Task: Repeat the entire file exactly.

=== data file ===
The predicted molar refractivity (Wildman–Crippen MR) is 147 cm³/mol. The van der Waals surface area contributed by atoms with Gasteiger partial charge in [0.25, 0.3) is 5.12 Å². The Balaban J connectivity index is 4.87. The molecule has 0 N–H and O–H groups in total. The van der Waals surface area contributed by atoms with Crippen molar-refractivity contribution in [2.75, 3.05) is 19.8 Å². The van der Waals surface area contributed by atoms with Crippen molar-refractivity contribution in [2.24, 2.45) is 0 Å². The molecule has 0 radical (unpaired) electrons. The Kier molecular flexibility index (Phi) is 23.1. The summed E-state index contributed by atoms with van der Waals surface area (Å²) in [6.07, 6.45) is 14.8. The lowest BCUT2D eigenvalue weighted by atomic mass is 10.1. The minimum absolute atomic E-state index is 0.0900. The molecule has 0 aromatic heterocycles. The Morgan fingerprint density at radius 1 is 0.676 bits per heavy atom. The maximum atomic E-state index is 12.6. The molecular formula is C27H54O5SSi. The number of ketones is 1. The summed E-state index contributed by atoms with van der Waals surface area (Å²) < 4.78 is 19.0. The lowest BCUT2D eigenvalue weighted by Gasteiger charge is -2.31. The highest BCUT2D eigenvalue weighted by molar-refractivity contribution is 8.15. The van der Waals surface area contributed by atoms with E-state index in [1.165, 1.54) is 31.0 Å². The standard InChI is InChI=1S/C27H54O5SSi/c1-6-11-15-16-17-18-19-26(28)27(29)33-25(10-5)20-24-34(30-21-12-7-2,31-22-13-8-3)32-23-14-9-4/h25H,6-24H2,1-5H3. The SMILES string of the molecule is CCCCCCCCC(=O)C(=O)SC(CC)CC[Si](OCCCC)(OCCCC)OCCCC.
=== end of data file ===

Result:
The predicted molar refractivity (Wildman–Crippen MR) is 147 cm³/mol. The van der Waals surface area contributed by atoms with Gasteiger partial charge in [0.25, 0.3) is 5.12 Å². The Balaban J connectivity index is 4.87. The molecule has 0 N–H and O–H groups in total. The van der Waals surface area contributed by atoms with Crippen molar-refractivity contribution in [2.75, 3.05) is 19.8 Å². The van der Waals surface area contributed by atoms with Crippen molar-refractivity contribution in [2.24, 2.45) is 0 Å². The molecule has 0 radical (unpaired) electrons. The Kier molecular flexibility index (Phi) is 23.1. The summed E-state index contributed by atoms with van der Waals surface area (Å²) in [6.07, 6.45) is 14.8. The lowest BCUT2D eigenvalue weighted by atomic mass is 10.1. The minimum absolute atomic E-state index is 0.0900. The molecule has 0 aromatic heterocycles. The Morgan fingerprint density at radius 1 is 0.676 bits per heavy atom. The maximum atomic E-state index is 12.6. The molecular formula is C27H54O5SSi. The number of ketones is 1. The summed E-state index contributed by atoms with van der Waals surface area (Å²) < 4.78 is 19.0. The lowest BCUT2D eigenvalue weighted by Gasteiger charge is -2.31. The highest BCUT2D eigenvalue weighted by molar-refractivity contribution is 8.15. The van der Waals surface area contributed by atoms with E-state index in [1.165, 1.54) is 31.0 Å². The standard InChI is InChI=1S/C27H54O5SSi/c1-6-11-15-16-17-18-19-26(28)27(29)33-25(10-5)20-24-34(30-21-12-7-2,31-22-13-8-3)32-23-14-9-4/h25H,6-24H2,1-5H3. The SMILES string of the molecule is CCCCCCCCC(=O)C(=O)SC(CC)CC[Si](OCCCC)(OCCCC)OCCCC.